Genetic Epidemiology Group, Folkhälsan Research Center, 00250 Helsinki, Finland.
28
Department of Functional Biology, Faculty of Medicine, University of Oviedo, CP 33006 Oviedo, Asturias, Spain.
29
Unit of Nutrition and Cancer.Cancer Epidemiology Research Programme, Catalan Institute of Oncology (ICO), 08908 Barcelona, Spain.
30
Escuela Andaluza de Salud Pública, Instituto de Investigación Biosanitaria ibs.GRANADA, Hospitales Universitarios de Granada/Universidad de Granada, 18080 Granada, Spain.
31
Consortium for Biomedical Research in Epidemiology and Public Health (CIBER- CIBERESP), 28029 Madrid, Spain.
32
Public Health Direction and Biodonostia Research Institute-Ciberesp Basque Regional Health Department, s/n 20014 San Sebastian, Spain.
33
Department of Epidemiology, Murcia Regional Health Council, IMIB-Arrixaca, E-30008 Murcia, Spain.
34
Navarra Public Health Institute, Pamplona, Spain.
35
Navarra Institute for Health Research (IdiSNA), 31003 Pamplona, Spain.
36
Department of Internal Medicine, Skåne University Hospital, Lund University, SE-205 92 Malmö, Sweden.
37
Department of Gastroenterology and Nutrition, Skåne University Hospital, Lund University, SE-205 92 Malmö, Sweden.
38
Department of Public Health and Medicine, Umeå University, SE-901 85 Umeå, Sweden.
39
Department of Public Health and Clinical Medicine and Institute of Odontology Umeå University, SE-901 85 Umeå, Sweden.
40
MRC Epidemiology Unit, University of Cambridge, CB2 0QQ Cambridge, UK.
41
Clinical Gerontology, School of Clinical Medicine, University of Cambridge, CB2 0QQ Cambridge, UK.
42
Cancer Epidemiology Unit, Nuffield Department of Population Health University of Oxford, OX3 7LF Oxford, UK.

Abstract

BACKGROUND:

Copper and zinc are essential micronutrients and cofactors of many enzymatic reactions that may be involved in liver-cancer development. We aimed to assess pre-diagnostic circulating levels of copper, zinc and their ratio (Cu/Zn) in relation to hepatocellular carcinoma (HCC), intrahepatic bile duct (IHBD) and gall bladder and biliary tract (GBTC) cancers.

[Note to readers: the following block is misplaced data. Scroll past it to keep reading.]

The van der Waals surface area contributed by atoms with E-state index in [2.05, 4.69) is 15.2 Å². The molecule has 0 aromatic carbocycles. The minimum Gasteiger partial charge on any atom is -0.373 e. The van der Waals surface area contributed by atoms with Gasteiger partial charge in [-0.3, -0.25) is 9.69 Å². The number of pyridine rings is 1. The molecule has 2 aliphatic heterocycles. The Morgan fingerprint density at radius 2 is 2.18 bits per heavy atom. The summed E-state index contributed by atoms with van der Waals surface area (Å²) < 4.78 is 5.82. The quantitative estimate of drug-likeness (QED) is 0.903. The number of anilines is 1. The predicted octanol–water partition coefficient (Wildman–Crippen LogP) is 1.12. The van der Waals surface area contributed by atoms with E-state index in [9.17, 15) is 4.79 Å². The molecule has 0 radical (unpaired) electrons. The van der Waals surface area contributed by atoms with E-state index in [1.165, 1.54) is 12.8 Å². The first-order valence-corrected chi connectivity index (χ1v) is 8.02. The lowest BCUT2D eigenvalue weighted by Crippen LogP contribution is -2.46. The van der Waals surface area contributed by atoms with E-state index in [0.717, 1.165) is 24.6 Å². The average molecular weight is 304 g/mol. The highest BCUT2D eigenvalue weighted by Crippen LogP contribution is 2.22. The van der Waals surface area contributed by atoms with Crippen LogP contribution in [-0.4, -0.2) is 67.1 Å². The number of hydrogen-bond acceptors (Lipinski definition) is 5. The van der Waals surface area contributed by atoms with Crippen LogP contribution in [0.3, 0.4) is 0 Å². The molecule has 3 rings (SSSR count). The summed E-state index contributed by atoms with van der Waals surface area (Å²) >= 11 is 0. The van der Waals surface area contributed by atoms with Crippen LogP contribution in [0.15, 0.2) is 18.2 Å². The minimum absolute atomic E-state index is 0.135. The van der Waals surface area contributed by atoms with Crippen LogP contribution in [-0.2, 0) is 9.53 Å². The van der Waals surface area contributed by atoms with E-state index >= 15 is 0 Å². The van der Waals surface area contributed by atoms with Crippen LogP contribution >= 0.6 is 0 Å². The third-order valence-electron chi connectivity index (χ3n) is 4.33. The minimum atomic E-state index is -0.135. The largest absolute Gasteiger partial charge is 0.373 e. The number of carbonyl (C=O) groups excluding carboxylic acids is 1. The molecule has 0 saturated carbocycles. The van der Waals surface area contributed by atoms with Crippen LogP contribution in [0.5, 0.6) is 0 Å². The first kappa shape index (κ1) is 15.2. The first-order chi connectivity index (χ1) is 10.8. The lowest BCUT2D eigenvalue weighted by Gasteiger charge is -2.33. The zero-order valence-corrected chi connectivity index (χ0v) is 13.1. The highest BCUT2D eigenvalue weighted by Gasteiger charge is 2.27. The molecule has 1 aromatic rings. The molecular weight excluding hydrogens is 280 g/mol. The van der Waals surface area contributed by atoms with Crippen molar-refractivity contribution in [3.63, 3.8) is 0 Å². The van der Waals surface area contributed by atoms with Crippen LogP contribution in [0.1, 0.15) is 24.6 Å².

METHODS:

A nested case-control study was conducted within the European Prospective Investigation into Cancer and Nutrition cohort. Serum zinc and copper levels were measured in baseline blood samples by total reflection X-ray fluorescence in cancer cases (HCC n=106, IHDB n=34, GBTC n=96) and their matched controls (1:1). The Cu/Zn ratio, an indicator of the balance between the micronutrients, was computed. Multivariable adjusted odds ratios and 95% confidence intervals (OR; 95% CI) were used to estimate cancer risk.

RESULTS:

For HCC, the highest vs lowest tertile showed a strong inverse association for zinc (OR=0.36; 95% CI: 0.13-0.98, Ptrend=0.0123), but no association for copper (OR=1.06; 95% CI: 0.45-2.46, Ptrend=0.8878) in multivariable models. The calculated Cu/Zn ratio showed a positive association for HCC (OR=4.63; 95% CI: 1.41-15.27, Ptrend=0.0135). For IHBC and GBTC, no significant associations were observed.

CONCLUSIONS:

Zinc may have a role in preventing liver-cancer development, but this finding requires further investigation in other settings.

PMID:
28152549
PMCID:
PMC5344297
DOI:
10.1038/bjc.2017.1
[Indexed for MEDLINE]
Free PMC Article